If you’re in a band, getting your name out there requires much more than releasing the odd Soundcloud track and Tweeting now and then. Your image and music should go hand in hand, not be mutually exclusive.
You need to bring your band to life by building a defined brand which acts as a personal identity for the group. When people think of your band, what do you want them to see? What do you want them to feel?
Creating a brand and applying it to everything you do – whether it’s writing a song or marketing your music – will give you the best chance of connecting with your audience.
Here are our main branding tips for bands.
Pick a brand that tells a story
Wherever your band’s brand appears – whether it’s artwork for an album or single, visuals for a gig, a social media image or general merchandise – it needs to say something about you.
Your persona, your values, your experiences. All these facets separate you from the rest and form your band’s narrative, which is captured by a tangible brand. The brand should resonate with people enough that they buy into it and integrate it into their own lives.
It’s like the saying goes: action creates emotion. In other words, a clear brand creates a loyal fanbase made up of people who identify with said brand. This is why it’s so important to consider what emotions you want your brand to trigger.
Take the Sex Pistols as an example. From their promotional posters featuring a torn Union Flag to their infamous live performance of ‘God Save the Queen’ next to the House of Commons – every aspect of their brand was aimed at a niche group of people who were disillusioned with the establishment.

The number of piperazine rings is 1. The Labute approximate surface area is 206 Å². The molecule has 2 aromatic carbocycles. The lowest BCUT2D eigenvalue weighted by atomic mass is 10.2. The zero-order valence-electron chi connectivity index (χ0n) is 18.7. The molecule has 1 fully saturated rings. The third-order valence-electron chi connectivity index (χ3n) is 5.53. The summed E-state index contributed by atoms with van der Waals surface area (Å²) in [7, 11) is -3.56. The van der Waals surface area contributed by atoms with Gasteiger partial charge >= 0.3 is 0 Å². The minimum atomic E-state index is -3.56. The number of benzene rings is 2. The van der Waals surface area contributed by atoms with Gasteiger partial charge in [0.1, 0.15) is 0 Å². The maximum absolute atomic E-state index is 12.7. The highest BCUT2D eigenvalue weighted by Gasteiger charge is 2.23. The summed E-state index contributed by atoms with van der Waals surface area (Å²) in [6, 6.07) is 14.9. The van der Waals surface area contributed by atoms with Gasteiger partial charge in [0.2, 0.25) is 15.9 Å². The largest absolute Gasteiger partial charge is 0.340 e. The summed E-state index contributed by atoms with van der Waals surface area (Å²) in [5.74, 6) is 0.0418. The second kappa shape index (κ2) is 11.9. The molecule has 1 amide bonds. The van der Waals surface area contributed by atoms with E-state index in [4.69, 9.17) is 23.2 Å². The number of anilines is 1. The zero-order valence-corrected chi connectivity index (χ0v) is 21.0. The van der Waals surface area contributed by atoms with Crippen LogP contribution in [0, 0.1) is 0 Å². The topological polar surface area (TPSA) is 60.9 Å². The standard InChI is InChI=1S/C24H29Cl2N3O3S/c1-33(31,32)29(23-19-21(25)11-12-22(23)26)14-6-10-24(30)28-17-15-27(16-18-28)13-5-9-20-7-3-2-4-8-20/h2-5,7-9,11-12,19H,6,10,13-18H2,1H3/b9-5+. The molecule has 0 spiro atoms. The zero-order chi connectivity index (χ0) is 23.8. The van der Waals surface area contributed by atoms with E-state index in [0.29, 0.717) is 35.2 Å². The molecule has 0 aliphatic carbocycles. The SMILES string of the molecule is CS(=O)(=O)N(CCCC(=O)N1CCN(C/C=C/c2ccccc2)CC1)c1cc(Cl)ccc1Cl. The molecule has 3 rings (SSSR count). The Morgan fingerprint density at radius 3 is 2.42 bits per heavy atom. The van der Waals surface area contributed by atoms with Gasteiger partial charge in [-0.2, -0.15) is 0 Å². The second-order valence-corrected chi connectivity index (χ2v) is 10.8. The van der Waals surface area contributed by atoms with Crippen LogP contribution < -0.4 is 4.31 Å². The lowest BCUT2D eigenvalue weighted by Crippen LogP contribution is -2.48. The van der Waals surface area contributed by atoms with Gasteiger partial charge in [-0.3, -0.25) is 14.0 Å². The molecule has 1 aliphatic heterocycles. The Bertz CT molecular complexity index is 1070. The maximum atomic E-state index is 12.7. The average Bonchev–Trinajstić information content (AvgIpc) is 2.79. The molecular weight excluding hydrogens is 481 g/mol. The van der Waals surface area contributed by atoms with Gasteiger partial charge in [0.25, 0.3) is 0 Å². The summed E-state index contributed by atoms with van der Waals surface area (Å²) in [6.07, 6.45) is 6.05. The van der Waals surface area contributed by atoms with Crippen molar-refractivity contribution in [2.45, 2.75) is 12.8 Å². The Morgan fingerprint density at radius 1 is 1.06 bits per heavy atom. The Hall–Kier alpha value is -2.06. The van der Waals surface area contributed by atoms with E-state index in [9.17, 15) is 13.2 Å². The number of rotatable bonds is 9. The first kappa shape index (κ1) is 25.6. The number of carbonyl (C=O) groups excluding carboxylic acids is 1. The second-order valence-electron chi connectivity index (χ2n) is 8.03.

Credit: Sex Pistols
The Sex Pistols’ brand reflected successive governments’ failings of the young working classes and made the Sex Pistols arguably the most revered punk rock band of all time. This brings us nicely onto the next tip…
Know who you’re targeting and why
While some musicians pride themselves on their universal appeal, others like their audiences to be much more defined.
For instance, when Public Enemy were starting out, their primary target audience was members of the African-American community who felt marginalised by both the mainstream media and the ‘powers that be’.
So before you pen a single lyric, choose a single font or write a single social media update, consider who your brand is reaching out to. What age range do they fall into? What’s their background? What are their values? What challenges do they face? What lifestyle do they have?
Knowing the answers to these questions will inform the kind of music you make and how you visually showcase yourselves. After all, every logo means something to someone, as this NME article shows.
Don’t be afraid to spend some money
Sticking with this idea of your band’s values being visually brought to life – if you’re outsourcing design work, the last thing you want is to end up with a mediocre representation of your band because you cut corners.